Saeed Al Remeithi, ceo of the United Arab Emirates biggest steelmaker, Emirates Steel, said that GCC countries were acutely aware of the issue and are keen to limit the impact of steel being redirected from the US.
The GCC countries are Bahrain, Kuwait, Oman, Qatar, Saudi Arabia, and the UAE.
“We see positive support from the authorities in the UAE and also in Saudi Arabia in moving to this direction - everybody is seeing what damage is being done and what’s happening to the steel industry in the region,” Al Remeithi said at Metal Bulletin’s 6th World DRI & Pellet Congress in Dubai in late April.
“It’s a bit slow because the whole GCC is linked together [in terms of anti-dumping legislation] but something is definitely happening - the region is lacking the rules and regulations that we need to give us freedom to compete fairly in the market,” he said.
In March, Saudi Arabia’s National Committee for the Steel Industry (NCSI) called for urgent action to be taken against imports being dumped in the country
, specifically by raising import duties.
US President Donald Trump signed the 25% Section 232 tariff into law on March 8, with the tariff applying to imports from March 23.
Rebar imports into the UAE have fallen in recent years, as the country promotes measures to support self-sufficiency in the steel sector
Rebar volumes from Turkey, the largest source of rebar imports into the UAE, fell sharply
- by 87.53% - year on year to 139,453 tonnes in 2017, down from 1.12 million tonnes in 2016.
Metal Bulletin’s weekly price assessment for UAE rebar imports was $565-570 per tonne cfr Jebel Ali on May 8, down over the month from $590-600 per tonne cfr on April 10.
The UAE currently consumes around 3.5 million tpy of rebar
, with Emirates Steel holding a 60% share of the domestic market
The direct impact of the 25% US tariff on steel imports from all origins - with some notable exceptions
- will have a limited impact on Emirates Steel exports, according to Al Remeithi.
“From our point of view, the demand outlook for rebar [for] 2018-2019 looks stable - we have the 2020 Dubai Expo and related infrastructure construction currently going on in the UAE,” Al Remeithi said.
“Right now, the market is still resilient and demand is still there - [and even] if there is not an increase, it will still be stable,” he added.
Emirates Steel lowered its rebar offers to 2,223 dirhams ($605) per tonne ex-works on April 25, down from 2,412 dirhams per tonne ex-works on March 27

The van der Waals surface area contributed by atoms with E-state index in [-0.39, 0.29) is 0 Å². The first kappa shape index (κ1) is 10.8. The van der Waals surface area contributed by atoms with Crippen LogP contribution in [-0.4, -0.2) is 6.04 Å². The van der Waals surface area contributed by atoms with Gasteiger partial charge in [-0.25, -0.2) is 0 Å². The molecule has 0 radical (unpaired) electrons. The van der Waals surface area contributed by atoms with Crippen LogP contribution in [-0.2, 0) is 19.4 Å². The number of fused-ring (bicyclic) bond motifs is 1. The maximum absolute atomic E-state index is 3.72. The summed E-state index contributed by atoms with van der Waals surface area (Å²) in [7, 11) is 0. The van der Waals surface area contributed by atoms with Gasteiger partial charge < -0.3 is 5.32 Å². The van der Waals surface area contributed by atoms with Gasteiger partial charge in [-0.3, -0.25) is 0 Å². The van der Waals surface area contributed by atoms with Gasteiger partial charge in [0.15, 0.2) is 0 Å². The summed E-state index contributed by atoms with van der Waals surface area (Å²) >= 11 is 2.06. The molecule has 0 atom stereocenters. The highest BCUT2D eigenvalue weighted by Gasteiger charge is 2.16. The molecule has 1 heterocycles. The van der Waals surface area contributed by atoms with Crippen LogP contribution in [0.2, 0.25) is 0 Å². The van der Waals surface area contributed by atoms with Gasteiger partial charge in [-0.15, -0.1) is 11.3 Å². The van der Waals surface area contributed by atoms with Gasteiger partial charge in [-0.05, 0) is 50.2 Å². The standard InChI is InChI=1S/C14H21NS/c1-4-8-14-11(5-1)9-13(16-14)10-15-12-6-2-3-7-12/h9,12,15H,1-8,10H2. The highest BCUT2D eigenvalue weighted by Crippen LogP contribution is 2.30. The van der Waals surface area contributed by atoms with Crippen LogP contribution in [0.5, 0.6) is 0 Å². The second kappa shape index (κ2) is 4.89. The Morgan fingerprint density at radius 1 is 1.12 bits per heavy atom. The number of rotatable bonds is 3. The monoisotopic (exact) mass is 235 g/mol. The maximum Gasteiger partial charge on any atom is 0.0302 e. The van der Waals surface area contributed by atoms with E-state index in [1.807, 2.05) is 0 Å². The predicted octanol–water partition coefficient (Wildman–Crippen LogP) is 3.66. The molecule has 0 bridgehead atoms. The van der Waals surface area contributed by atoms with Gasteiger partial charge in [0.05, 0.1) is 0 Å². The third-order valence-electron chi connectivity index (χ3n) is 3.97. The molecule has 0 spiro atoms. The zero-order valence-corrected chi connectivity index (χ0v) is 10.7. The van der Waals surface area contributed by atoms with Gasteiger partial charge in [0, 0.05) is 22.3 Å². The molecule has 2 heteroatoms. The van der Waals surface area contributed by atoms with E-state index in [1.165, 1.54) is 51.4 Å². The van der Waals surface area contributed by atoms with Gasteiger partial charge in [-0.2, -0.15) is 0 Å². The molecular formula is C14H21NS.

, which was its highest level since March 2013.
Domestic demand in the UAE is currently poor and is not expected to pick up until after the Islamic holy month of Ramadan, which begins in mid-May.
“We see a slowdown in Saudi Arabia, but I hope there will be more projects coming into the market from the second half of the year; so we will see demand picking up,” Al Remeithi said.
Emirates Steel is diversifying its product portfolio with the introduction of value-added wire rod and sections grades.
“This strategy has to come with the market to take our product. We want to see a take-off from small- or medium-sized downstream companies in our local markets,” Al Remeithi added.
DR pellet supply
Tight supplies of direct-reduction (DR) grade pellets will continue to remain an issue, according to Al Remeithi, adding that pellet demand is rising at the same time that a limited amount of new DR pellet production
is entering the market.
“The shortage of DR-grade pellets will be an issue soon, unless Samarco returns to the market,” Al Remeithi said.
“Companies will have to really secure their sources of pellet and this is what we are trying to do on a long-term basis - this is one of the key issues for the business,” he added.
Brazilian iron ore pellet producer Samarco, which has a 30.5 million tpy pelletizing capacity, will aim to resume production at the beginning of 2019
, “in the best scenario,” its chief executive officer, Fabio Schvartsman, said on April 26.
Emirates Steel has also developed a light steel scrap shredder with capacity for 350,000 tonnes per year so it can use local scrap as an alternative feedstock
during periods of high price volatility.